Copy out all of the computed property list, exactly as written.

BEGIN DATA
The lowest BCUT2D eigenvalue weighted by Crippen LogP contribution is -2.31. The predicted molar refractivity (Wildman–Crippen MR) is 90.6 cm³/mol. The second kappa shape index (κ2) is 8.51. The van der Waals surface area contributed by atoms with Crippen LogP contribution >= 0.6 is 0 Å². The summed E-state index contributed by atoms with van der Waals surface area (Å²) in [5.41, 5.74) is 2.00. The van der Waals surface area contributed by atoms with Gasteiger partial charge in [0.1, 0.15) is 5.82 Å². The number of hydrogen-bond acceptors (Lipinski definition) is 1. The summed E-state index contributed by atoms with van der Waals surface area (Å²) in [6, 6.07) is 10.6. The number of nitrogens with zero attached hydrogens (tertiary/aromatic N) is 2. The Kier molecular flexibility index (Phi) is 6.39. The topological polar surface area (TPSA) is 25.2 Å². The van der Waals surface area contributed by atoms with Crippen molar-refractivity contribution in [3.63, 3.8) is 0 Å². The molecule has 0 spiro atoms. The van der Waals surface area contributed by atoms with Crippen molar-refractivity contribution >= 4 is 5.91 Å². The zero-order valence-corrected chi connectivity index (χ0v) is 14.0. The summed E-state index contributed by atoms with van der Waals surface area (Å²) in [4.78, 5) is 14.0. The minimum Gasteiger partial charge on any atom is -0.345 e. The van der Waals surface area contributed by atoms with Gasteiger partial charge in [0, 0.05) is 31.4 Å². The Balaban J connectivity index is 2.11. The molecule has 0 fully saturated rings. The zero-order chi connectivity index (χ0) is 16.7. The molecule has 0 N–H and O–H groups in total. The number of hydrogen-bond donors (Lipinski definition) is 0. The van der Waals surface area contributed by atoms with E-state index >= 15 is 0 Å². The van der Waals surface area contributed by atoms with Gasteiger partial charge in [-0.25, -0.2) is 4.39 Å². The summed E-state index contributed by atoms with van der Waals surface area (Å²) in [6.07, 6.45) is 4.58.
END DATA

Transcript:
The lowest BCUT2D eigenvalue weighted by Crippen LogP contribution is -2.31. The predicted molar refractivity (Wildman–Crippen MR) is 90.6 cm³/mol. The second kappa shape index (κ2) is 8.51. The van der Waals surface area contributed by atoms with Crippen LogP contribution >= 0.6 is 0 Å². The summed E-state index contributed by atoms with van der Waals surface area (Å²) in [5.41, 5.74) is 2.00. The van der Waals surface area contributed by atoms with Gasteiger partial charge in [0.1, 0.15) is 5.82 Å². The number of hydrogen-bond acceptors (Lipinski definition) is 1. The summed E-state index contributed by atoms with van der Waals surface area (Å²) in [6, 6.07) is 10.6. The number of nitrogens with zero attached hydrogens (tertiary/aromatic N) is 2. The Kier molecular flexibility index (Phi) is 6.39. The topological polar surface area (TPSA) is 25.2 Å². The van der Waals surface area contributed by atoms with Crippen molar-refractivity contribution in [3.63, 3.8) is 0 Å². The molecule has 0 spiro atoms. The van der Waals surface area contributed by atoms with Crippen molar-refractivity contribution >= 4 is 5.91 Å². The zero-order valence-corrected chi connectivity index (χ0v) is 14.0. The summed E-state index contributed by atoms with van der Waals surface area (Å²) in [4.78, 5) is 14.0. The minimum Gasteiger partial charge on any atom is -0.345 e. The van der Waals surface area contributed by atoms with Gasteiger partial charge in [0, 0.05) is 31.4 Å². The Balaban J connectivity index is 2.11. The molecule has 0 fully saturated rings. The zero-order chi connectivity index (χ0) is 16.7. The molecule has 0 N–H and O–H groups in total. The number of hydrogen-bond donors (Lipinski definition) is 0. The van der Waals surface area contributed by atoms with E-state index >= 15 is 0 Å². The van der Waals surface area contributed by atoms with Gasteiger partial charge in [-0.25, -0.2) is 4.39 Å². The summed E-state index contributed by atoms with van der Waals surface area (Å²) in [6.07, 6.45) is 4.58.